Alex Dowsett Prepares for Another UCI Hour Record in Mexico: Factor Supports with One-Off HANZO Track Bike

Oct 25, 2021

Briton Alex Dowsett will be chasing redemption on November 3rd at 6,000 feet in Aguascalientes, Mexico. His mission? To reclaim the Hour Record that he superbly last broke in 2015, riding 52.937 km within the hour. That record stood for 36 days until Sir Bradley Wiggins stole the show with a 54.526km ride. Since then, the Hour Record has rapidly grown in hype and prestige, more frequently chased by some of the world’s fastest time trial specialists. The current record now sits at 55.089, set by Victor Campenaerts in April, 2019 on the very same track that Dowsett has chosen his reattempt.

Having just come off an extensive road season with Israel Start-Up Nation, Dowsett has the benefit of a full season of road conditioning in his legs with the addition of some specific time trial work. So he will be lining up on the 3rd all guns blazing.

To add, Dowsett has tactfully selected his equipment to ensure he maximises every marginal gain possible on race day. At Factor, we are incredibly excited to have worked closely with Alex to design a special one-off version of the HANZO: our brand new time trial bike and the first World Tour time trial bike designed under the new UCI guidelines.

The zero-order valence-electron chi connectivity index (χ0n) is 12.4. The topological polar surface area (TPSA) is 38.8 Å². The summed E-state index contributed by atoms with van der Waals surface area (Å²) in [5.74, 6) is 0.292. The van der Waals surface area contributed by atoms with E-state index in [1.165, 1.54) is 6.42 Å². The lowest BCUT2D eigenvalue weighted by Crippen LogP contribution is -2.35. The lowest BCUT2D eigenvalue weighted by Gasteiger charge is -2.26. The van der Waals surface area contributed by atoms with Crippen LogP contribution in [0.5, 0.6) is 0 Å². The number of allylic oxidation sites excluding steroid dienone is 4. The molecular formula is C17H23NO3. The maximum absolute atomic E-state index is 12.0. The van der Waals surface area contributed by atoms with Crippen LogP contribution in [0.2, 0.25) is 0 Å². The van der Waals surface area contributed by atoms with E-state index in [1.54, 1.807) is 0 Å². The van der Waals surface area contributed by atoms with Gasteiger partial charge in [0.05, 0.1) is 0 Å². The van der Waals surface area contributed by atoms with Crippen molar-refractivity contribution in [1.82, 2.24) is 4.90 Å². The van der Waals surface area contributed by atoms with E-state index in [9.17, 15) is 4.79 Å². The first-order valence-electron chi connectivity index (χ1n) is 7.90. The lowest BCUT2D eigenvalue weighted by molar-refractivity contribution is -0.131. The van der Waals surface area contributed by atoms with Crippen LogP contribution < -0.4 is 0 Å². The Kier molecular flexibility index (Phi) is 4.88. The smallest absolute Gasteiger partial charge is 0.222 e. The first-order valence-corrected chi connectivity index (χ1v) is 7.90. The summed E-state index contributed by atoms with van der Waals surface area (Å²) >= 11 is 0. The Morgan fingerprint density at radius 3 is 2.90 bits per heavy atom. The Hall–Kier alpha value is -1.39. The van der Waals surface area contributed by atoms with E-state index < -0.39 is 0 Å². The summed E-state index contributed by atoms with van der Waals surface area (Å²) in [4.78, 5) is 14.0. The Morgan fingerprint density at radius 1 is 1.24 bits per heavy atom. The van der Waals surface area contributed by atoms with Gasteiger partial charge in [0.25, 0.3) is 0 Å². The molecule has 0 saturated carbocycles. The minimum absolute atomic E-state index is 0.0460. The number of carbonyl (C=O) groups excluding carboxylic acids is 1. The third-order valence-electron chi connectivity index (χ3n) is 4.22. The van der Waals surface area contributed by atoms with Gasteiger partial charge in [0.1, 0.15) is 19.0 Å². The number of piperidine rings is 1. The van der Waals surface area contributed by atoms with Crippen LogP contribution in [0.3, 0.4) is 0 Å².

Factor’s CEO, Rob Gitelis, expressed his enthusiasm for this project:

“When we got word of Alex’s plans to reattempt, we were immediately interested in helping him achieve his goal and provide the fastest bike possible to do it on. So, we used the countless hours of work we’d already dedicated to developing the HANZO time trial bike, to then shape it into a modified track version, featuring 3D printed titanium chain-stays printed by Silca, amongst other unique features…”

Here, Alex talks us through the motivation behind his reattempt, his preparation, goals, strategy and thoughts on the one-off HANZO.

Photography by Sean Hardy Images

With your plans to reattempt disrupted late last year, it’s now been over 6 years since you broke that record in May, 2015. How much do you think has changed in terms of technology used and tactic applied when attempting the record and how will you approach things differently leading into and racing on the day?